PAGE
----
insomnia home remedies

Chronic Insomnia: Causes, Effects, and Treatment Options in Singapore

If you have trouble falling asleep for more than three nights a week for a significant time period, you may have chronic insomnia. Here are some causes and cures for this condition.

by Elaine Francis, R.N.

If you have trouble falling asleep for more than three nights a week for a significant time period, you may have chronic insomnia. Here are some causes and cures for this condition.

What is Chronic Insomnia?

Insomnia is a condition where we have persistent, problematic problems with sleeping. Some people with insomnia find it hard to sleep; others find that they wake often and for long periods through the night; some have both.

Having occasional problems with sleep is very common, and when it’s short-term or for an easily identifiable and manageable reason, it shouldn’t become a problem. When we’re not easily able to improve our sleep and our sleeplessness begins to affect our daily lives, we need to take some action. Having consistent sleeping problems – more than around three nights a week of disturbed sleep for at least one month is referred to as insomnia, rather than a more simple temporary sleeping problem. Insomnia lasting less than three months can be referred to as short-term insomnia. Sleeping problems that last longer than six months may be called long-term insomnia. Over 15% of adults in Singapore experience insomnia at some point in their lives.

What causes insomnia?

Humans have a natural ‘circadian rhythm’ – this means that we follow patterns of sleep and wakefulness that follow the rhythm of day and night. When we do things that disturb that rhythm – sleeping through the day and staying up at night, or confusing our bodies with bright artificial lights at bedtime, for example – we can seriously disturb our sleeping patterns.

Stress, depression, anxiety and mental health problems

If you’re finding yourself lying awake thinking about the things in life that make you feel stressed, depressed, or anxious, it might be a good idea to consult a doctor. We can’t always manage emotional trauma or mental illness without support, and there’s no need to suffer alone.

Discomfort or pain

It could be something as simple as an old, lumpy mattress or pillow, or a room that is too hot or cold. It could be a more complex problem like a chronic illness or condition that causes pain, in which case you might need input from your GP.

Jet lag and variable shift patterns

It can be much harder to get into a good sleep pattern if we’re continually having to change the times we sleep or the length of time we’re awake through the day.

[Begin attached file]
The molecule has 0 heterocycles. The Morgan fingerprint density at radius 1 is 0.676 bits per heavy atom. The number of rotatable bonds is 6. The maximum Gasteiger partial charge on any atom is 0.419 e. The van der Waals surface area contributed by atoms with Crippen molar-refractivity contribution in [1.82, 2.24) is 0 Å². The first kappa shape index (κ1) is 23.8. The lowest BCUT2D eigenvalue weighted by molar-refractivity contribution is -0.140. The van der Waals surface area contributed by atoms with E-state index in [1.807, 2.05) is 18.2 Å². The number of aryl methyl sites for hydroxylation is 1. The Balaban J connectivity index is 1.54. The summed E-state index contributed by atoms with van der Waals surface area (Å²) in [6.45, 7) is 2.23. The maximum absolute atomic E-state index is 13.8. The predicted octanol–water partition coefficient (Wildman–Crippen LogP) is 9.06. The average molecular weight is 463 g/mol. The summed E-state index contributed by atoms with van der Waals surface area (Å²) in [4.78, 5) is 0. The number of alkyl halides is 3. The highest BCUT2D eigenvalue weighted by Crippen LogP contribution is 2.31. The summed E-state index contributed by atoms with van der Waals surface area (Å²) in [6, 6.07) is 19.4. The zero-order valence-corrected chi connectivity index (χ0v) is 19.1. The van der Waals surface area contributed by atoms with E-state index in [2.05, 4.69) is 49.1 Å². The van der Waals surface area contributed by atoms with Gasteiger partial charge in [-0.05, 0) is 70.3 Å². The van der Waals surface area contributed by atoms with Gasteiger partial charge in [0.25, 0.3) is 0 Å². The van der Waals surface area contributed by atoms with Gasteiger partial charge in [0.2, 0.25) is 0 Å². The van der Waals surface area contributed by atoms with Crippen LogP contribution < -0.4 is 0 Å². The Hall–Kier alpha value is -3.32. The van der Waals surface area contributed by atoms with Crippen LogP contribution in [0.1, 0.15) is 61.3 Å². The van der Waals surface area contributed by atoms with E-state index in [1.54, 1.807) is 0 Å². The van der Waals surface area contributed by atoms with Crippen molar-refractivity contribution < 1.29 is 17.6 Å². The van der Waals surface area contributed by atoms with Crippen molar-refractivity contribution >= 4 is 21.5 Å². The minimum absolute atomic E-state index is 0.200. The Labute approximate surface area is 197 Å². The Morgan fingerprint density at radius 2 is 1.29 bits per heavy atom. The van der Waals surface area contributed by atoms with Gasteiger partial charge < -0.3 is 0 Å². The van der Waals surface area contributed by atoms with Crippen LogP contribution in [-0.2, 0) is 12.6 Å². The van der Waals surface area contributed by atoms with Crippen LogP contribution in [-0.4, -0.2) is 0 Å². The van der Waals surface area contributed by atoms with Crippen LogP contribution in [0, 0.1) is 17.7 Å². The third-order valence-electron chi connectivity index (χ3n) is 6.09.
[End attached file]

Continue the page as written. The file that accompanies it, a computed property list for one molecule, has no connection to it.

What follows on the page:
Poor sleeping habits

Going to bed too late then lying in when we’ve slept badly just leads to a never-ending cycle of increasingly poor sleep. Looking at bright screens at the end of the day is a particular culprit for making it difficult to get to sleep.

Stimulants

It should come as no surprise that stimulants like caffeine or nicotine can make it harder for us to get to sleep. They can even still affect our bodies several hours after taking them, so it’s a bad idea to take any forms of caffeine or nicotine within around 6 hours of bedtime.

Alcohol

Alcohol can make some people feel a little sleepy, so it can be tempting to use it to help you fall asleep. However, having too much alcohol can actually have a negative impact on your sleep patterns and sleep quality.

Night-time pressures

If you have a new baby in the house, or have other caring responsibilities within the home that may cause you to wake in the night, it might not be easy to get any good rest, and this can be hard to manage without help from other people.

Some illnesses can also cause insomnia. Chronic pain conditions or breathing problems associated with lung or heart disease, and sleep apnea in particular, can impact sleep quantity and quality.

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What are the effects of Chronic Insomnia?

Insomnia can have a serious negative impact on our day-to-day lives. Tiredness makes it hard to cope with challenges and illness, and just the experience of lying awake at night can have an impact on our emotions and resilience.